This medicine works in a similar way to a hormone produced by the body. It has powerful anti- inflammatory properties.
When inflammation is severe and especially when a patient has posterior uveitis, steroid tablets (Prednisolone), can be taken to quell the inflammation. A high dose is given to begin with and once the inflammation is controlled, the dose is lowered slowly to a level where inflammation remains controlled.
If this dose is still too high to be taken for a sustained period of time, one or more immunosuppressants may be added to it. While on high dose steroid, patients are monitored for side effects such as weight gain, stomach upset, raised blood pressure, development of diabetes, infections and disturbances of mood – highs and lows.
When steroid tablets are taken long term, there are other side effects such as the formation of cataracts, raised intraocular pressure, the thinning of skin and bones, and women may be troubled by excess hair.
Particular care should be paid to children whose skeletal structure is still developing. For this reason, many specialists will omit this ‘rung’ in the step ladder approach to treatment, and advise moving straight on to an immunosuppressant drug such as Methotrexate.
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In some types of uveitis it is necessary to bring inflammation to a halt rapidly. In eye centres where a rheumatology department works in tandem with the eye clinic, patients may be given intravenous steroid immediately if it is needed. This may take the form of a single pulse, or three pulses may be needed over the course of a week.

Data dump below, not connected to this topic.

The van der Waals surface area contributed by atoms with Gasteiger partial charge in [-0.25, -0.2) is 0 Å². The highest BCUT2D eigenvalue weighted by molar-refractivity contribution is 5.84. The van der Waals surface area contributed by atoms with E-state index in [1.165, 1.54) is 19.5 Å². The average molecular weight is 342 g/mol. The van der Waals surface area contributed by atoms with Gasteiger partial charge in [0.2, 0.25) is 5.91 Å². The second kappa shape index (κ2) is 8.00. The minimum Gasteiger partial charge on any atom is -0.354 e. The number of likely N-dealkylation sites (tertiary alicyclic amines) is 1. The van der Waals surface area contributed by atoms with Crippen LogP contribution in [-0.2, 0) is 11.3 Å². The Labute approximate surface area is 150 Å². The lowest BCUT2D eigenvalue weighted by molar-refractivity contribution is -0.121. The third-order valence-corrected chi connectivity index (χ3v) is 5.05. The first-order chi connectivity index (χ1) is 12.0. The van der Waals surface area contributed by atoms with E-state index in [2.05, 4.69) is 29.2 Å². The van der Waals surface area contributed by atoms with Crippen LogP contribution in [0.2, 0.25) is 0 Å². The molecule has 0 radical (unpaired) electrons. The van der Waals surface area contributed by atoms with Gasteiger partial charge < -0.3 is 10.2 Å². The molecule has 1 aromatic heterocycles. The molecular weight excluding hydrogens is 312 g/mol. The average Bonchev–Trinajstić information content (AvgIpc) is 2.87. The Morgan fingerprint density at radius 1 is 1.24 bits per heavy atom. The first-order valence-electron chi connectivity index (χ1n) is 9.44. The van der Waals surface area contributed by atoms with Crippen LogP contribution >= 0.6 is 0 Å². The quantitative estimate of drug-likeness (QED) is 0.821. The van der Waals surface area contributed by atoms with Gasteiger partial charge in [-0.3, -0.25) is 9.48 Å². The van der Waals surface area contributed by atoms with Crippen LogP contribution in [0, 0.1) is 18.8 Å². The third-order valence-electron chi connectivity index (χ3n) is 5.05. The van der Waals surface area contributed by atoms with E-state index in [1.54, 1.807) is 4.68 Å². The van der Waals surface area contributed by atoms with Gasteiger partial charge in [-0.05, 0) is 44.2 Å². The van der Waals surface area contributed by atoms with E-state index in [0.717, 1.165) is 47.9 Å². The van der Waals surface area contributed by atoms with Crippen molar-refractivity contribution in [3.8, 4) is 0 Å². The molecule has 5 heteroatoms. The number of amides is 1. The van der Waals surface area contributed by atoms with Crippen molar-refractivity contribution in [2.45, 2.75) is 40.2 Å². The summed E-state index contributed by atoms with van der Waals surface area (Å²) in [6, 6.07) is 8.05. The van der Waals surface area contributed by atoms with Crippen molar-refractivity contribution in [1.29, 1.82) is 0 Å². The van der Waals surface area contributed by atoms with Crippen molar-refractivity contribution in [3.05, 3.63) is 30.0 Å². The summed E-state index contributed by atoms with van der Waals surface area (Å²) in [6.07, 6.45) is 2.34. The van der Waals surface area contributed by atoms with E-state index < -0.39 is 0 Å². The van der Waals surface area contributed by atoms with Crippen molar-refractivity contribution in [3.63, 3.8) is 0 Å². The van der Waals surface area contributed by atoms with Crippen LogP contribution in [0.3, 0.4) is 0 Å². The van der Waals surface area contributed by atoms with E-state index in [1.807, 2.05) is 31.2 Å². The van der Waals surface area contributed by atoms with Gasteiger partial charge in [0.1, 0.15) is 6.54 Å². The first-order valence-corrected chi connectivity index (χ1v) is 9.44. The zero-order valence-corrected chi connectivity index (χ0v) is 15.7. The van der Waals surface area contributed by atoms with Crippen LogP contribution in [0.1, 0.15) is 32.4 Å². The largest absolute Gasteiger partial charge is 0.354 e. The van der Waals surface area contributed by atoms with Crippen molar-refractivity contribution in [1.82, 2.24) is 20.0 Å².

Side effects are similar to high dose oral steroid, but there is less of a problem with weight gain. Some patients given steroid through IV require this treatment for their systemic disease, as well as their uveitis. IV steroid may be given just before eye surgery to provide anti- inflammatory cover post operatively.
These injections place steroid where it is needed – in the eye, and systemic side effects are vastly reduced. The injections are usually given if only one eye requires treatment. The effect of the injection lasts for up to four months depending on the type given.
Patients are monitored for raised intraocular pressure in the weeks and months to follow. Should vision blur for short periods of time, it is essential that the patient returns to the eye clinic to have ocular pressure checked. An injection around, or into the eye is a scary thought, but most patients experience mild discomfort only and these injections hurt less than those given by dentists.
The patient lies down and a local anaesthetic is given first. The whole process is less traumatic than the time spent worrying about it before hand. If you are worried about flinching away from an approaching needle, you probably won’t even see it coming, since most doctors instruct you to look at something which diverts your gaze.
Children tend to be given this procedure under general anaesthetic.
Some doctors use an alternative method of getting steroid into the eye. The eye is numbed, a small nick is made to the surface and the steroid enters through that without being injected. After the injection, there may be some soreness and discomfort and it may be some time before sight improves, although if the injection works, most patients see a benefit within a week.
Again, this places steroid into the eye. An implant is surgically placed in the eye and this releases the drug for around two years or so. These implants, like Retisert, are useful when uveitis is posterior and the patient has no systemic disease which requires the use of immunosuppression therapies. The side effects include the formation of cataracts and the risk of raised intraocular pressure.
- Everything you want to know about corticosteroid, written by EU uveitis specialists and patients (PDF, 1.5MB)